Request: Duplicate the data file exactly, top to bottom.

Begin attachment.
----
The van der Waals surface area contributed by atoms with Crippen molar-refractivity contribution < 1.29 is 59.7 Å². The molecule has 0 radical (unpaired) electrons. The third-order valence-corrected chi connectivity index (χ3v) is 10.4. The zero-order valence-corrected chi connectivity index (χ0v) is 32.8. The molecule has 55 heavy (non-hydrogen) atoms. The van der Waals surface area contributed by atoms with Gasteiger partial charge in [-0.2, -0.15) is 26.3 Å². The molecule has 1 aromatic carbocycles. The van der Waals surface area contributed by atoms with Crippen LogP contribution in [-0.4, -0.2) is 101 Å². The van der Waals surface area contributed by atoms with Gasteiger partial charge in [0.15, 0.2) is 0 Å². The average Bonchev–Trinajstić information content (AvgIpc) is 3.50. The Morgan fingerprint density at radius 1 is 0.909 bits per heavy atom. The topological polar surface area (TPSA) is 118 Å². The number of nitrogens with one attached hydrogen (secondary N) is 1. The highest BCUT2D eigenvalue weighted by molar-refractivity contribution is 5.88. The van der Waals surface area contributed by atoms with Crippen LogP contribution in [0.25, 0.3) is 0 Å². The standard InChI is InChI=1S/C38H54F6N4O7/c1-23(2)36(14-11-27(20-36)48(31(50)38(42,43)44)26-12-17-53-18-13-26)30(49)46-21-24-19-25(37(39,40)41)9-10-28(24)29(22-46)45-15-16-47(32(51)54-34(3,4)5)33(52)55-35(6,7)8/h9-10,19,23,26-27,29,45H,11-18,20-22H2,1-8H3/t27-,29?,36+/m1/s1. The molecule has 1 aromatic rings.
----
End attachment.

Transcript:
The van der Waals surface area contributed by atoms with Crippen molar-refractivity contribution < 1.29 is 59.7 Å². The molecule has 0 radical (unpaired) electrons. The third-order valence-corrected chi connectivity index (χ3v) is 10.4. The zero-order valence-corrected chi connectivity index (χ0v) is 32.8. The molecule has 55 heavy (non-hydrogen) atoms. The van der Waals surface area contributed by atoms with Gasteiger partial charge in [-0.2, -0.15) is 26.3 Å². The molecule has 1 aromatic carbocycles. The van der Waals surface area contributed by atoms with Crippen LogP contribution in [-0.4, -0.2) is 101 Å². The van der Waals surface area contributed by atoms with Gasteiger partial charge in [0.15, 0.2) is 0 Å². The average Bonchev–Trinajstić information content (AvgIpc) is 3.50. The Morgan fingerprint density at radius 1 is 0.909 bits per heavy atom. The topological polar surface area (TPSA) is 118 Å². The number of nitrogens with one attached hydrogen (secondary N) is 1. The highest BCUT2D eigenvalue weighted by molar-refractivity contribution is 5.88. The van der Waals surface area contributed by atoms with Crippen LogP contribution in [0.25, 0.3) is 0 Å². The standard InChI is InChI=1S/C38H54F6N4O7/c1-23(2)36(14-11-27(20-36)48(31(50)38(42,43)44)26-12-17-53-18-13-26)30(49)46-21-24-19-25(37(39,40)41)9-10-28(24)29(22-46)45-15-16-47(32(51)54-34(3,4)5)33(52)55-35(6,7)8/h9-10,19,23,26-27,29,45H,11-18,20-22H2,1-8H3/t27-,29?,36+/m1/s1. The molecule has 1 aromatic rings.